We’ve all heard parrots mimic the human voice, squawking out a greeting or asking for a cracker. But how well do the brightly plumaged birds understand the world that their limited vocabularies describe? How well, for that matter, do we?
That question is exemplified by Alex, the famed African grey parrot with a vocabulary of over 100 words who evidenced a surprising level of comprehension while the subject of a 30-year experiment by animal psychologists. Alex’s story inspired Philly playwright Julius Ferraro to write his new play “Parrot Talk,” which returns to Da Vinci Art Alliance this weekend.
“I got really interested in the idea of how animals experience the world differently to us,” Ferraro says. “Eventually I came up with the idea of a parrot that’s having its Descartes moment, discarding its assumptions and trying to figure out exactly who it is within the world it inhabits.”
At the heart of “Parrot Talk” is a deceptively simple story — a high-powered executive suffering from a long-term illness attempts to make her way to the grocery store. Along the way, though, she encounters a parrot — whether real or fever dream, it’s hard to say — undergoing its own existential struggle.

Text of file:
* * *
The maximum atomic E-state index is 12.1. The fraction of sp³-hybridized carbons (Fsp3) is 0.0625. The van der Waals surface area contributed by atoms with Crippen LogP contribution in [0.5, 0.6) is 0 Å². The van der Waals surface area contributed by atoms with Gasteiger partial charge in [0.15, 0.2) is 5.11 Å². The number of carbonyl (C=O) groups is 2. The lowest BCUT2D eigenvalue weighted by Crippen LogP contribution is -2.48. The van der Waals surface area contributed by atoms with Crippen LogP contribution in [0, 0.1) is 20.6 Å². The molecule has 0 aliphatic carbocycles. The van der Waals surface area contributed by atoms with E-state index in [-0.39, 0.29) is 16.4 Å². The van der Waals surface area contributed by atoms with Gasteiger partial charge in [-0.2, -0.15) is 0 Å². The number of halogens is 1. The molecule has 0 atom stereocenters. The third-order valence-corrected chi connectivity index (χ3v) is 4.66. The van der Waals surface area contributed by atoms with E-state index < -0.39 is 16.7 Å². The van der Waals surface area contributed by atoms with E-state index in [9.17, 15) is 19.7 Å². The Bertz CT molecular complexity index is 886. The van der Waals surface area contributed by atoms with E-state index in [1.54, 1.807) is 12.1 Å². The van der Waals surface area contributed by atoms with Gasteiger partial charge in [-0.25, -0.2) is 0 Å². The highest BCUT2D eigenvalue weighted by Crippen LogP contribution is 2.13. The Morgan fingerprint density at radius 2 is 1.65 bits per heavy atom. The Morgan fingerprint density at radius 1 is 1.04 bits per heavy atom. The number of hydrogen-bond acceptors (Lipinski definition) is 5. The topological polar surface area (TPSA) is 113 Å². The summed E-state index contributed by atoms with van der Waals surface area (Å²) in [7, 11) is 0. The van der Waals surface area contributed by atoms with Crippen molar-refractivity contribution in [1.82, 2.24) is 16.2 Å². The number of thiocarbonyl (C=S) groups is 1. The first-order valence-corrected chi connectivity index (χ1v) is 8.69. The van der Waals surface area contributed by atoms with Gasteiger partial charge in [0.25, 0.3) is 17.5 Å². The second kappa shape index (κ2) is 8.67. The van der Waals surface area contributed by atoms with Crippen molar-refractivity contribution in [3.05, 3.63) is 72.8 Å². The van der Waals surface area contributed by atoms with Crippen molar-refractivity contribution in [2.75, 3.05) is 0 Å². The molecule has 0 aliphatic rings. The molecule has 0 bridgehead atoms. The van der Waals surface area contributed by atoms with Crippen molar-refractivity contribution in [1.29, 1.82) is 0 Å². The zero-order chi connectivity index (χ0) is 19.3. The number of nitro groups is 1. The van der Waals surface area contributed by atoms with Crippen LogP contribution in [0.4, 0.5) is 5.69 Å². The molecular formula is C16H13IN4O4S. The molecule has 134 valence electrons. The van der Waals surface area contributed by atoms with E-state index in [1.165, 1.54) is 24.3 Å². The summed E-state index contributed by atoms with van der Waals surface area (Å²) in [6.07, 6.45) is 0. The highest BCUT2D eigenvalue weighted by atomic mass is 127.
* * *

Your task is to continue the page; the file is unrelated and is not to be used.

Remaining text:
Language holds a primary fascination for Ferraro, who has written “Parrot Talk” in an outrageous dialect in which words no longer carry their familiar meanings, though new definitions and turns of phrase emerge through the course of the play.
“When language does unexpected things,” Ferraro says, “as an audience member, you suddenly don’t know what to expect. You’re pulled out of the things that you hear every single day. Because so much of the language is unusual and strange, you can really dig into it and find meaning or you can view it as nonsense. I want it to live somewhere in between, where it’s evocative and exciting.”
If you go:
Da Vince Art Alliance
704 Catherine St.